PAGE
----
Bill Pitman, Wrecking Crew Guitarist, Dies at 102

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Bill Pitman with his Danelectro guitar (Photo via Denny Tedesco)

Bill Pitman, a first call guitarist who played on such hit recordings as the Byrds’ “Mr. Tambourine Man” and the Beach Boys’ “Good Vibrations” with the Los Angeles-based session musicians known as The Wrecking Crew, died yesterday (August 11, 2022). His passing at age 102 at his home in La Quinta, Calif., was announced by Denny Tedesco, the director of The Wrecking Crew documentary film, and son of the studio guitarist, Tommy Tedesco.

His wife, Janet Pitman, told The New York Times he died after several weeks of hospice care in Palm Springs following a fall that left him with a fractured spine.

In his tribute, Denny Tedesco wrote, “Growing up, as a little kid, I always knew who Bill Pitman was. He was my dad’s friend who played guitar and golf with him. It wasn’t until I got older did I understand the impact that he made.”

The B-side of the Ronettes’ smash “Be My Baby” was an instrumental dedicated to Teddy Tedesco and Bill Pitman

Tedesco interviewed Pitman for The Wrecking Crew when he was “82 years young.” Pitman, the son of a bass guitarist on staff at NBC Television in New York, was born on Feb. 12, 1920. When the younger Pitman got out of the military, he moved to Los Angeles, where he became a student-teacher at the Los Angeles Conservatory of Music intending to get a degree. Married, with a child on the way, he instead took a job at a factory to help make ends meet. A chance meeting with a musician led to his first career break when he successfully auditioned to become a guitarist in Peggy Lee’s band. “That was the start,” he said.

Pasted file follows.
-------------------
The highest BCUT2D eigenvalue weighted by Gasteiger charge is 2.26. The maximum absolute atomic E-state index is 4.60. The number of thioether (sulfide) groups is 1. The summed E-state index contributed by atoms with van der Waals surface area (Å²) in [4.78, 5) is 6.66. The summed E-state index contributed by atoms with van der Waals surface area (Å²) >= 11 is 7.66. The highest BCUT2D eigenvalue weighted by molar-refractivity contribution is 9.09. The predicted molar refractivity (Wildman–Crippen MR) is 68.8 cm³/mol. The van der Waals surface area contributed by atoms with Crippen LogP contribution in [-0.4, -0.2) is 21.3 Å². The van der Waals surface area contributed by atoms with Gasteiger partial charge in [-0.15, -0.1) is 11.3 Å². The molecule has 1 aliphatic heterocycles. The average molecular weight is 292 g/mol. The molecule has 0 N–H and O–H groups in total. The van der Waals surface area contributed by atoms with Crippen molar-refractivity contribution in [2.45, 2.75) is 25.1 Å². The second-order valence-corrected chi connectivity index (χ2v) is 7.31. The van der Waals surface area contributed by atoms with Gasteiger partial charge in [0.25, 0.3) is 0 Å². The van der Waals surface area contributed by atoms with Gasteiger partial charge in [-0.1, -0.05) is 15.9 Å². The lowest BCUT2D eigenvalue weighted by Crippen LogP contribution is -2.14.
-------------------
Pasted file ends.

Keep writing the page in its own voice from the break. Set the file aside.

After he purchased a Danelectro guitar – “it had such a range, with a neck this long!” – he began to get calls for more studio work. Pitman became a favorite of producer Phil Spector and, with The Wrecking Crew performed guitar, with Tommy Tedesco, on the Ronettes’ 1963 recording, “Be My Baby.” The jam session on the single’s b-side was named “Tedesco and Pitman.”

In 1965, when Columbia Records was cutting the Byrds’ debut album, the label used session musicians from The Wrecking Crew including drummer Hal Blaine, keyboard player Leon Russell, and Pitman, among others, to accompany Roger McGuinn’s 12-string Rickenbacker guitar on “Mr. Tambourine Man.” The single reached #1 on the Hot 100.

Pitman subsequently played his Danelectro guitar on scores of recordings including such hits as the Beach Boys’ “Good Vibrations” and Nancy Sinatra’s “These Boots Are Made For Walkin’.” He also performed music for the TV series The Wild Wild West for five years. “That was fun because I really got to play the instrument the way I envisioned when I bought it,” he said.

Pitman was also accomplished on bass guitar, ukulele (which he used on B.J. Thomas’ “Raindrops Keep Fallin’ On My Head” used in the film, Butch Cassidy and the Sundance Kid), and banjo.

Related: Musicians that we’ve lost in 2022

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  1. Adam60z
    #1 Adam60z 12 August, 2022, 23:29

    The most famous nonfamous guitarist ever!

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